Philmont Training Center

Philmont Training Center

Philmont Scout Ranch spans across 137,493 acres of challenging Scouting adventure among the mountains and mesas of northeastern New Mexico. Most of that land is part of two gifts from Oklahoma oilman, Waite Phillips, who donated it "for the purpose of perpetuating faith, self-reliance, integrity, and freedom—principles used to build this great country by the American Pioneer."

Philmont's mountain terrain ranges in elevation from 6,621 feet at headquarters to 12,441 feet atop Baldy Mountain. Our abundant wildlife population includes deer, elk, mountain lion, bear, bobcat, buffalo (American bison), and antelope.

Rich in history, Philmont was a part of the Beaubien-Miranda Land Grant awarded by Mexico in 1841. The Santa Fe Trail passed along Philmont's eastern boundary. Both Kit Carson and mountain man Lucien Maxwell built homes at Rayado, located on the current southeast corner of the ranch. Philmont Scout Ranch and the surrounding area have a rich heritage of Spanish, Native American, and Anglo cultures.

Since Waite Phillips’s first property gift in 1938, over 900,000 Scouts and their leaders have participated in the rugged challenge of the backpacking program offered at Philmont Scout Ranch. Staffed camps offer a variety of activities including horseback riding, burro packing, mountain biking, gold panning, rock climbing, forestry, rifle marksmanship, archaeology, and much, much more—with a heavy emphasis on environmental awareness.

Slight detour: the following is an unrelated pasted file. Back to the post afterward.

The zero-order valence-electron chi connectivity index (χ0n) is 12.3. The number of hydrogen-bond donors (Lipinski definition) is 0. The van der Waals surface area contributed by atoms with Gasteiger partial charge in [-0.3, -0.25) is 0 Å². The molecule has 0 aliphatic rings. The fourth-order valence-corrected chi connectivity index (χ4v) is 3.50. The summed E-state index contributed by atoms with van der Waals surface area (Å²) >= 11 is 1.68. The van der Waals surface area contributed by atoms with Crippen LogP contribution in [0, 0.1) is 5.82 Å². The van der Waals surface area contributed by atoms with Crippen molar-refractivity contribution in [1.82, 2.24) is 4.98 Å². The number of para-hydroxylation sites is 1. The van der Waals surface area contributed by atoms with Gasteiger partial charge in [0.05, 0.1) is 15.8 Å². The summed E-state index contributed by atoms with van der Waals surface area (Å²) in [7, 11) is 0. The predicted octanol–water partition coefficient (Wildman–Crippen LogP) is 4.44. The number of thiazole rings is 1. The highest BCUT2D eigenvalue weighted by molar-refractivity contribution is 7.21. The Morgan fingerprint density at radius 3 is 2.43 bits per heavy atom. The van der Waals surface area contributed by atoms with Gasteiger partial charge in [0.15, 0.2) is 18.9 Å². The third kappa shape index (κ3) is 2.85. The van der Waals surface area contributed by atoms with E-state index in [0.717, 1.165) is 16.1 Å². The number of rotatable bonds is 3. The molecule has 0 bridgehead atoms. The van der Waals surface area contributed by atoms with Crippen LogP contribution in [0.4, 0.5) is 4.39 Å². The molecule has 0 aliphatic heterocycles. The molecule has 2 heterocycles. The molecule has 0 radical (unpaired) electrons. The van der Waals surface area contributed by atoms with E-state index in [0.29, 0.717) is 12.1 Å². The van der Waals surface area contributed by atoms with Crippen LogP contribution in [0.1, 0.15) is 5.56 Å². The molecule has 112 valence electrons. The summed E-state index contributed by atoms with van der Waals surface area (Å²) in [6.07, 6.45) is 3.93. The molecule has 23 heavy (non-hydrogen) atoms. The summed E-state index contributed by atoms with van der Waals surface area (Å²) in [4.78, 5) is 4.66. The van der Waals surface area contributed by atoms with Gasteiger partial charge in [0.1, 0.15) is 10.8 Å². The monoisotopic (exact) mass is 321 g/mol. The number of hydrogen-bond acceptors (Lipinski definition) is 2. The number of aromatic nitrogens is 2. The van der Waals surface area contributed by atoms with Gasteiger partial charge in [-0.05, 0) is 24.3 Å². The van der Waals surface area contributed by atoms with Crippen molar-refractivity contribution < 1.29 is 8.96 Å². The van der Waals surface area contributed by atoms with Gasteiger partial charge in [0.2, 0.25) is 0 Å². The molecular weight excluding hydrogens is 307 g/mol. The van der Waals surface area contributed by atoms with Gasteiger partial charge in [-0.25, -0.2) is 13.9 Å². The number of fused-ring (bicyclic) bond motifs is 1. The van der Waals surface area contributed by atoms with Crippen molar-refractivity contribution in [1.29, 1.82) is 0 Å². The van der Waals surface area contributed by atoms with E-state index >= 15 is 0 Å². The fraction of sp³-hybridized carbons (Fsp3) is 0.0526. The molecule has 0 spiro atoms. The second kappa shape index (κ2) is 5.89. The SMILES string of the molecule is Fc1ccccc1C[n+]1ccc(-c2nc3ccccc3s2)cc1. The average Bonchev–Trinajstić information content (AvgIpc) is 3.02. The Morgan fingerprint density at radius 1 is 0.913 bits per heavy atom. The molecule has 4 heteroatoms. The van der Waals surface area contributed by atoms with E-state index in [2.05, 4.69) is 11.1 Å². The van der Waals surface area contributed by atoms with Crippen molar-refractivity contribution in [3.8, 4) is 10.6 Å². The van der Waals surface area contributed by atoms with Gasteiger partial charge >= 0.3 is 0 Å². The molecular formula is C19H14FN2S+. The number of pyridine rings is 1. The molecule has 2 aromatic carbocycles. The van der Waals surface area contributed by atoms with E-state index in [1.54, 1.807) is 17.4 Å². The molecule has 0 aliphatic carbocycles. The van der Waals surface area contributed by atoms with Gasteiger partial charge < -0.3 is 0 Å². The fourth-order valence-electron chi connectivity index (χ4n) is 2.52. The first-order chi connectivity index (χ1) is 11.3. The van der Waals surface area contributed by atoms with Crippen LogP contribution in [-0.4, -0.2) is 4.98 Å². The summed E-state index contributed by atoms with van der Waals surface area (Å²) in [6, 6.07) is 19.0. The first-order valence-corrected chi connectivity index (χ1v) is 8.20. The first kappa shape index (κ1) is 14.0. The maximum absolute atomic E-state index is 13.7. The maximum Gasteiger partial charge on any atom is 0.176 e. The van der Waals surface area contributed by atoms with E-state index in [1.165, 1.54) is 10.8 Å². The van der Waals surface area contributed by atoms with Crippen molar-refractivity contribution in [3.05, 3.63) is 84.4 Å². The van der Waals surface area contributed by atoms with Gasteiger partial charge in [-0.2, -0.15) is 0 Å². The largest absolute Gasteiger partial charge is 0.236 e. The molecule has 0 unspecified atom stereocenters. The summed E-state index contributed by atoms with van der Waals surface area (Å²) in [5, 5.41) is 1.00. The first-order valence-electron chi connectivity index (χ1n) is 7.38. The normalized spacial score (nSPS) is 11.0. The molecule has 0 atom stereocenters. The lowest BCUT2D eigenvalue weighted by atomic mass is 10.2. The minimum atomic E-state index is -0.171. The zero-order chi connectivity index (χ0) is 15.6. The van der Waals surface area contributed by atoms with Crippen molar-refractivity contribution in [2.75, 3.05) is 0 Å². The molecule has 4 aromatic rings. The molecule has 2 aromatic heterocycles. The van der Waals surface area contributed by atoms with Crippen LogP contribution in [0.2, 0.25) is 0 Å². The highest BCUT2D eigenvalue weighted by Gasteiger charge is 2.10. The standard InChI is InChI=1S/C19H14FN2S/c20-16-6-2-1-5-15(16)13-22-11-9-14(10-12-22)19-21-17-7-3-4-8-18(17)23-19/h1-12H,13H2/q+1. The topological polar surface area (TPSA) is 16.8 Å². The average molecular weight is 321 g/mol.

Mr. Phillips held a deep respect for the American cowboy. As part of the gift, he asked that Philmont always remain a working cattle ranch. Philmont maintains cattle, pack burros, buffalo, and riding horses.

National Training Center for the Boy Scouts of America since 1950, the Philmont Training Center offers a variety of week-long conferences for council and district volunteers and professionals, each summer. While a Scout leader is in conference, programs are planned for all members of the family – infant through adult. Nearly 4,500 volunteers and professional leaders attend conferences each summer. Invitations to these conferences have been traditionally based upon recommendation of the local council or one of the BSA’s National Committees, but any registered Scout leader can attend.